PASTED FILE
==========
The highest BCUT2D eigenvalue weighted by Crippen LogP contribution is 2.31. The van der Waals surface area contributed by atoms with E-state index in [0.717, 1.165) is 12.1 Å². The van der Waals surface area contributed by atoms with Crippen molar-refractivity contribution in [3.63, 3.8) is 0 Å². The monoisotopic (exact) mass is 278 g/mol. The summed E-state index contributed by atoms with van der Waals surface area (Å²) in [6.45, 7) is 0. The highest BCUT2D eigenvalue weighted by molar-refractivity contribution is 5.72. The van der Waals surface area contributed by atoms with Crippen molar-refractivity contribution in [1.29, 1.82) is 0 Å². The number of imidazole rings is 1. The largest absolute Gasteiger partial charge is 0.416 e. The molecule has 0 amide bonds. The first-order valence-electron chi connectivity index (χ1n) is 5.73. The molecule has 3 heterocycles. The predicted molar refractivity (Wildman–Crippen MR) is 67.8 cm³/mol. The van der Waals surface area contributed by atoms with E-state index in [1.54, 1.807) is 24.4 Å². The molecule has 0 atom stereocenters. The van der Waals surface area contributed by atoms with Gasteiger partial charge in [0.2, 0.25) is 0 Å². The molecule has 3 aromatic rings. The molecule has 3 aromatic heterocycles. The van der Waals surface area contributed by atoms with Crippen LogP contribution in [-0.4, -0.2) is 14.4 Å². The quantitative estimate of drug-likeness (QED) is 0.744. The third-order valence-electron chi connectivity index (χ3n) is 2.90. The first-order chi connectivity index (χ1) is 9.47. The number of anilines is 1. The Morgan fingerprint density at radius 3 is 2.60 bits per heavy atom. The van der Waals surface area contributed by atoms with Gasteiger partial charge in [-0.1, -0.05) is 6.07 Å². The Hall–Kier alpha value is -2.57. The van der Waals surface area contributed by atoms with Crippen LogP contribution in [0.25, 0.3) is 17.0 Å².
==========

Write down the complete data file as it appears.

The highest BCUT2D eigenvalue weighted by Crippen LogP contribution is 2.31. The van der Waals surface area contributed by atoms with E-state index in [0.717, 1.165) is 12.1 Å². The van der Waals surface area contributed by atoms with Crippen molar-refractivity contribution in [3.63, 3.8) is 0 Å². The monoisotopic (exact) mass is 278 g/mol. The summed E-state index contributed by atoms with van der Waals surface area (Å²) in [6.45, 7) is 0. The highest BCUT2D eigenvalue weighted by molar-refractivity contribution is 5.72. The van der Waals surface area contributed by atoms with Crippen molar-refractivity contribution in [1.29, 1.82) is 0 Å². The number of imidazole rings is 1. The largest absolute Gasteiger partial charge is 0.416 e. The molecule has 0 amide bonds. The first-order valence-electron chi connectivity index (χ1n) is 5.73. The molecule has 3 heterocycles. The predicted molar refractivity (Wildman–Crippen MR) is 67.8 cm³/mol. The van der Waals surface area contributed by atoms with E-state index in [1.54, 1.807) is 24.4 Å². The molecule has 0 atom stereocenters. The van der Waals surface area contributed by atoms with Gasteiger partial charge in [0.2, 0.25) is 0 Å². The molecule has 3 aromatic rings. The molecule has 3 aromatic heterocycles. The van der Waals surface area contributed by atoms with Crippen LogP contribution in [-0.4, -0.2) is 14.4 Å². The quantitative estimate of drug-likeness (QED) is 0.744. The third-order valence-electron chi connectivity index (χ3n) is 2.90. The first-order chi connectivity index (χ1) is 9.47. The number of anilines is 1. The Morgan fingerprint density at radius 3 is 2.60 bits per heavy atom. The van der Waals surface area contributed by atoms with Gasteiger partial charge in [-0.1, -0.05) is 6.07 Å². The Hall–Kier alpha value is -2.57. The van der Waals surface area contributed by atoms with Crippen LogP contribution in [0.25, 0.3) is 17.0 Å².